Category Archives: C
Leon Cadore (Baseball. Born, Chicago, IL, Nov. 20, 1890; died, Spokane, WA, Mar. 16, 1958.) Although Leon Joseph Cadore pitched for the Dodgers for parts of nine seasons, he will always be remembered for one game. On May 1, 1920, at Boston, Cadore pitched all 26 innings of the longest game in major league history. He allowed 15 hits and walked five, giving up a run in the sixth inning that tied the game 1-1. That’s the way it ended when darkness intervened. Boston’s Joe Oeschger also went the full 26 innings, although each team used two catchers. Cadore was 68-71 from 1915-23 for Brooklyn before he was waived to the Chicago White Sox July 6, 1923. The righthander was 0-1 in the 1920 World Series against Cleveland, losing the fourth game.
Tom Cahill (College football. Born, Syracuse, NY, Nov. 11, 1919; died, Schenectady, NY, Nov. 29, 1992.) Thomas B. Cahill was Army plebe football coach for seven years and then became head coach eight seasons (1966-73). He was acclaimed Coach of the Year by several organizations after his first team was 8-2. The Cadets were 8-2 again in 1967 and five of his eight teams had winning records. But his last club was 0-10 and Cahill was fired days after a season-ending 51-0 loss to Navy with a 40-39-2 record.
Cullen Cain (Baseball. Born, Warsaw, MO, Dec. 3, 1874; died, Coral Gables, FL, Nov. 26, 1958.) An itinerant newspaperman who became a baseball writer for the Philadelphia Public Ledger, Cullen Cain was the first publicity director for the National League. Cain sold the idea of opening a Service Bureau in New York to N.L. president John Heydler in 1922. He was the first full-time publicist in baseball history. Cain ran the Service Bureau until 1933, when he resigned to go back into the newspaper business. His successor was sportswriter and part-time sportscaster Ford Frick, who later became N.L. president (1934) and Commissioner of Baseball (1951). Ironically, Cain was hit by a baseball during spring training after leaving the N.L. job and suffered a severe eye injury that left him blind by the early 1940s.
Charlie Caldwell (College football. Born, Bristol, VA-TN, Aug. 2, 1901; died, Princeton, NJ, Nov. 1, 1957.) In the glory days of single-wing football at Princeton, Charles W. Caldwell, Jr., abjured the T-formation successfully by winning with the supposedly “outmoded” formation. Caldwell took over the Tigers in 1945, moving from Williams. His immediate post-war teams were not good (14-15-2 from 1945-48). A dramatic improvement in talent led to a commensurate improvement in the record to 6-3 in 1949. Led by Dick Kazmaier, the Tigers started a 24-game winning streak that included 9-0 seasons in 1950 and 1951. Penn broke the streak with a 13-7 win at Princeton in 1952, but Princeton then won nine more to give the Tigers 33 wins in 34 games. In his 12 seasons (1945-56) at Princeton, Caldwell was 70-30-3. An athlete in his younger days, Caldwell was a baseball pitcher who earned a brief trip to the Yankees in 1925. He pitched in only three games (0-0) but while pitching batting practice hit first baseman Wally Pipp with a stray pitch, leading to the sequence of events that put Lou Gehrig at first for the Yankees for the next 14 years.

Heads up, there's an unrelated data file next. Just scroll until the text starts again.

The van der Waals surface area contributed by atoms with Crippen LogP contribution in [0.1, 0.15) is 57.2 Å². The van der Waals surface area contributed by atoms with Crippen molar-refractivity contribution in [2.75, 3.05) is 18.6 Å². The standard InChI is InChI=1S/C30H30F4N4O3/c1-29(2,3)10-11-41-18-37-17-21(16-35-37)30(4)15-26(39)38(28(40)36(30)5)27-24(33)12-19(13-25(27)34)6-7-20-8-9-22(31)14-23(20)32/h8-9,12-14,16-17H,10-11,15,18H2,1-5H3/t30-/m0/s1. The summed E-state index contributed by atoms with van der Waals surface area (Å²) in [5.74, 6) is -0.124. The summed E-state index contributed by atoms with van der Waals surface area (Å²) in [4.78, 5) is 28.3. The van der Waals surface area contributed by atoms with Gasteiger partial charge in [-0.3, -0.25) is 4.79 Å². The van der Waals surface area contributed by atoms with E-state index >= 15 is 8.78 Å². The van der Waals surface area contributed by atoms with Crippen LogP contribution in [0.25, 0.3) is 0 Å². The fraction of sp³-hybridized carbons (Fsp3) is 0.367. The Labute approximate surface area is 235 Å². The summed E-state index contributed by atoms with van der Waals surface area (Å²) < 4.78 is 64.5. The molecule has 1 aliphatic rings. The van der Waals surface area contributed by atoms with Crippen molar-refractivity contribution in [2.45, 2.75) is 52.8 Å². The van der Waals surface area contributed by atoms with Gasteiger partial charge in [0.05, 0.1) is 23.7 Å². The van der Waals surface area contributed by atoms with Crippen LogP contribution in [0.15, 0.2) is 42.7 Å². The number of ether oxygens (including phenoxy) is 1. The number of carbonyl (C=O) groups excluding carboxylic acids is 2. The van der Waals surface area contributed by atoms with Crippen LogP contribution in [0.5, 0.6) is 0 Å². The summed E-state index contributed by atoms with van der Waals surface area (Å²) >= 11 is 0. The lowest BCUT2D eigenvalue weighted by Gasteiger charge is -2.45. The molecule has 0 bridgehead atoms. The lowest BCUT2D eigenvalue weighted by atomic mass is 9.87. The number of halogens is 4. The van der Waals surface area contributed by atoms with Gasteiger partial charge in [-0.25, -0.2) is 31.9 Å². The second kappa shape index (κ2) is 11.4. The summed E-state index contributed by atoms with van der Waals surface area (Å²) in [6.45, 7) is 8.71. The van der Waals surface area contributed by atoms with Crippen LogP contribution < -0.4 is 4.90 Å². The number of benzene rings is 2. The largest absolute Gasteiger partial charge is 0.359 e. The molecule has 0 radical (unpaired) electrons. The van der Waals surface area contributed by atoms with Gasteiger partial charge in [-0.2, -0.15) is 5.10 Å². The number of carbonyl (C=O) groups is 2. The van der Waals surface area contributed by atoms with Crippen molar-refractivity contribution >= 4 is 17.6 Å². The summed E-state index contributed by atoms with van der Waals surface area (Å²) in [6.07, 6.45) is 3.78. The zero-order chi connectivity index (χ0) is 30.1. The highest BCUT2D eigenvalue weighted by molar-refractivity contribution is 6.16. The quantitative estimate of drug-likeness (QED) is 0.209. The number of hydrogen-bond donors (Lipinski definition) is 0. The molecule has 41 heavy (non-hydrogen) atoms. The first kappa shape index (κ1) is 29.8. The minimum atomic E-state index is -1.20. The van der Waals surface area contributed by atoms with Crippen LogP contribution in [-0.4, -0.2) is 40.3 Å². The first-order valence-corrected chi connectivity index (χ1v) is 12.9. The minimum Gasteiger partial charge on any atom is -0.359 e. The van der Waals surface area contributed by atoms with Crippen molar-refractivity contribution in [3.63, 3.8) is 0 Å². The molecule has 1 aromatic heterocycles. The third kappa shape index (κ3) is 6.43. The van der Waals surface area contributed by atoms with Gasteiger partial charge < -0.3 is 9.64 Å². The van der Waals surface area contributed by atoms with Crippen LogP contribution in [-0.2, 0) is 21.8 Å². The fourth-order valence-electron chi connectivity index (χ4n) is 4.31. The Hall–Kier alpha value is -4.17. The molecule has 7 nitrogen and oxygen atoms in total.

Lee Calhoun (Track and field. Born, Laurel, MS, Feb. 23, 1933; died, Erie, PA, June 21, 1989.) As the first man to win the 110-meter hurdles twice (1956 and 1960) Lee Q. Calhoun was an Olympic hero. Calhoun won several indoor hurdles events in New York, including at the 1956 Millrose Games. He was an assistant coach for the U.S. Olympic squad in 1976 and Yale’s track coach for four years (1976-80) before moving to Western Illinois.
Marcus Camby (Pro basketball. Born, Hartford, CT, Mar. 22, 1974.) An athletic 6’11” frontcourt swingman drafted by Toronto out of Massachusetts, Marcus Camby came to the Knicks June 25, 1998, in the deal that sent forward Charles Oakley to the Raptors. Camby was dogged by health problems throughout his four-year tenure with the Knicks (1998-2002) and averaged 10.2 points for 197 games. But the first three teams for which he played made the playoffs, and the first of those reached the N.B.A. final, with Camby helping fill the void created by Patrick Ewing’s absence due to injury. Camby’s best season with 2000-01, when he played 63 games (his most as a Knick) with 723 rebounds and a 12.0 scoring average. It was after a strong effort in the opening game 92-85 Garden victory over Toronto in the first round of the playoffs Apr. 22, 2001, that a bizarre iucident occurred. Camby had 18 rebounds but the next day learned from police that his mother and two sisters were being held hostage in their East Windsor, Conn., home. He hurried from his Westchester residence upon hearing that knife-wielding Troy Crooms, a former boyfriend of one of his sisters, was in the house, demanding that he appear. By the time he arrived at his home, his mother had escaped when police briefly entered the house and the elder sister had climbed out an upstairs window. The other sister was being held with a knife at her throat. Crooms, a convicted sex offender, surrendered when Camby stood in the driveway where he could be seen. Crooms was charged with a variety of offenses and later convicted. The Knicks lost the playoff series, three games to two. Camby played just 29 games the next season, the Knicks missed the playoffs, and he was traded with guard Mark Jackson to Denver June 26, 2002, for Antonio McDyess and Frank Williams. Camby earlier played two seasons (1996-98) for Toronto.